Before you invest in a tree for your landscape, learn about the worst trees to plant in your yard.
What’s not to love about a tree? Trees look beautiful, provide shaded places for picnics and support for hammocks. Plant the right trees and they’ll bring you years of enjoyment. Plant the wrong tree and you will soon regret your decision.
Let’s look at some problematic tree issues and see which trees to avoid to keep problems out of your yard.
If you purchase a fruit tree, or a tree with seed pods, they will be messy. Ask yourself if you want to clean up their mess all year.
The answer could be yes if you truly love the tree species. But some trees are definitely hard to love.
The Sweetgum Tree
Many people think the sweetgum tree is quite beautiful, especially in the fall. It’s found in many parts of the US, including the Northeast. However, the sweetgum tree is exceptionally messy.
The tree’s annoying seed pods are round, hard, and spikey, making them difficult to clean up. But you will need to clean up after this tree if you don’t want to be stepping on and tripping over these pods all fall and winter.
Tree’s With Water Seeking and Otherwise Destructive Roots
Some tree roots will naturally seek out water to keep the tree healthy. But if you have a septic system or sewer lines, this tree activity can cause a costly problem.
Also, some tree root systems are so strong, they can damage your home’s foundation or property walkways.
The Weeping Willow
The Weeping Willow is a beautiful tree commonly found in NJ gardens. However, this tree is thirsty. Its roots will seek water everywhere. If you have sewer pipes or a septic system nearby, your tree will eventually find them—and damage them.
The Weeping Willows roots are also strong and can damage sidewalks, patios, and other structures. There are things you can do to best deal with aggressive tree roots.
Trees That Invite Pests into Your Garden
Some trees invite pests into your garden that otherwise wouldn’t think of visiting. This is also true for certain tree diseases.
The Lombardy Poplar
The Lombardy Poplar thrives in most US growing zones. It’s fast growing and is popular for creating privacy hedges.
Unfortunately, this tree is also known to develop diseases and attract pests.
The tree is extremely susceptible to canker, a bacterial tree disease. This causes most of these trees to die within 10 to 15 years unless they’re treated and pruned routinely.
The tree is also susceptible to other diseases, including leaf spots, mildews, and honey fungus. If a tree gets honey fungus, remove and destroy it to keep infection from spreading to nearby trees.
And, the Lombardy Poplar attracts plant pests, including caterpillars, aphids, and willow beetles. Regular tree maintenance is required to prevent this.
This tree is also messy, with many dropping leaves and breaking twigs. Still, some homeowners love the privacy it quickly provides.
The Silver Maple
The Silver Maple is a fast-growing tree that can grow to heights of 50’ to 80’ at maturity. Many people enjoy its shade. However, this tree’s wood is weak and will break during storms or heavy winds.
Additionally, the tree has problems resisting decay and this can cause hazards on the ground from falling branches.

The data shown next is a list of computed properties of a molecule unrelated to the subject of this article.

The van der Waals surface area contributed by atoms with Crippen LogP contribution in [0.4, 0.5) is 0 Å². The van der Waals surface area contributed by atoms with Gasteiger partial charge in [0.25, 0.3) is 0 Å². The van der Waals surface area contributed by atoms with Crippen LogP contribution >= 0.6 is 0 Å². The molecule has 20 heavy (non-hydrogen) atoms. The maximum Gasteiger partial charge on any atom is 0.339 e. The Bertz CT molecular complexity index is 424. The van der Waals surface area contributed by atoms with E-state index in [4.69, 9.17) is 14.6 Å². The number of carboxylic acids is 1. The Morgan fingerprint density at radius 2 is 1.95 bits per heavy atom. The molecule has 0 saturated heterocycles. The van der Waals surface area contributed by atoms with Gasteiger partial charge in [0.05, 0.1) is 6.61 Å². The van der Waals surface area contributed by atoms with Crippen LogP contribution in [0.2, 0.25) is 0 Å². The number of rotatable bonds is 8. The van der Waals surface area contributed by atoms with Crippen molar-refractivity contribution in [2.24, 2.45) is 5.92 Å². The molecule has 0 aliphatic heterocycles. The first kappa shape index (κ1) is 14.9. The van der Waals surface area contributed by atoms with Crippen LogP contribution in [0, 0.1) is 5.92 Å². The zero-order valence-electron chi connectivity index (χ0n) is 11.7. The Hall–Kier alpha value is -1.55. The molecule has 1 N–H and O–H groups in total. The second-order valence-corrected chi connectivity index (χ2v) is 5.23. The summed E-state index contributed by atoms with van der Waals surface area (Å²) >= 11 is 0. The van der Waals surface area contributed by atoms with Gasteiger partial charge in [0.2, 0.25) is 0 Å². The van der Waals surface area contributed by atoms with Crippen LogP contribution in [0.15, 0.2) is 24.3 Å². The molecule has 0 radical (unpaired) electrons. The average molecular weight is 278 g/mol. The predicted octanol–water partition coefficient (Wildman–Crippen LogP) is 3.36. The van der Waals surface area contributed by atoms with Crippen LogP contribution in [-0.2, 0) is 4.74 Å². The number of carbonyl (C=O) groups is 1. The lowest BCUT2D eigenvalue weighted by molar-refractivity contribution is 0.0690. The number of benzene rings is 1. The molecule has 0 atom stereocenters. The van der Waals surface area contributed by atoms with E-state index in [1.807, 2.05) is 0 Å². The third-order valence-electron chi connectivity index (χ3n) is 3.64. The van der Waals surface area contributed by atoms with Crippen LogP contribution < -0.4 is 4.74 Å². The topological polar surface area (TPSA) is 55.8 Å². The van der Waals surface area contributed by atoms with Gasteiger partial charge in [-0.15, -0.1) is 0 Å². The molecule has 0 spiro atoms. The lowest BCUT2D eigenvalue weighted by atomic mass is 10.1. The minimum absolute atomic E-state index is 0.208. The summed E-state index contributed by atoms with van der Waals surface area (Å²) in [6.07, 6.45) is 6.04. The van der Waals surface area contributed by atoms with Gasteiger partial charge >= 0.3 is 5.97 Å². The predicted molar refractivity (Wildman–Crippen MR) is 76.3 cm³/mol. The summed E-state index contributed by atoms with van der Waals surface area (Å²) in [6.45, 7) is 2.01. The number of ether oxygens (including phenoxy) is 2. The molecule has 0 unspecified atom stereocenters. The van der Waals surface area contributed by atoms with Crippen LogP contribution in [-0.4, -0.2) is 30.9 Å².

Its shallow root system seeks water and can disrupt your yard and plumbing.
Trees That Don’t Play Well with Others
Some trees are highly invasive and will crowd out other tree species. This is a problem not only in yards-but when you want to maintain a good ecological balance.
Shade on a hot summer day can be a joy. Shade that makes it impossible to grow grass or other yard plants is downright annoying. If a tree overgrows and creates too much shade, your garden may end up looking unkept or become barren in spots.
Other trees can affect the soil and hurt growing conditions for other plants. For example, dropped pine tree needles can change the pH of soil, hurting other plants.
The Bradford Pear Tree
The Bradford pear tree was first brought from China to the US in the 1960s. Initially, people adored the tree for its showy white blooms and rapid growth.
However, in recent years, the tree has fallen out of favor and is now known as one of the worst trees to plant in your yard.
The blossoms have an awful scent, and its weak branches easily break in winds or storms. This is a dangerous problem since the trees reach 30’ tall.
But their worst problem is that they are extremely invasive and eventually crowd out other plants. Many native species can’t get the light, water, or space they need, and eventually die.
In fact, The Pennsylvania Department of Agriculture has started phasing in a ban on selling the Bradford pear tree because of the environmental damage they cause.
Trees That Make You Sneeze
If you are allergic to pollen, you should avoid certain trees. Many flowering trees create an excess of pollen in the spring and can keep you from enjoying your outdoor living space.
No one enjoys endless sneezing and watery eyes while relaxing outside.
The Red Oak
The red oak is a beloved but messy tree. It’s known for its unique large leaves and acorns that will hurt if they fall on you. And the flowers of the red oak make a mess in the spring.
However, a bigger problem with the red oak is that it sheds many pollen-intense flowers in the spring. If you suffer from allergies, a nearby red oak can make your life miserable.
Possibly the Two Worst Trees to Plant in Your Yard
The female variety of Gingko Biloba has messy and truly horrid smelling fruits.
The white pine’s pitch falls on cars and clothing and is almost impossible to remove.
Our tree experts at Trees Unlimited can help you care for your trees. Contact us today for all tree services including tree pruning and trimming, tree removal, tree cabling and bracing, and stump removal and grinding.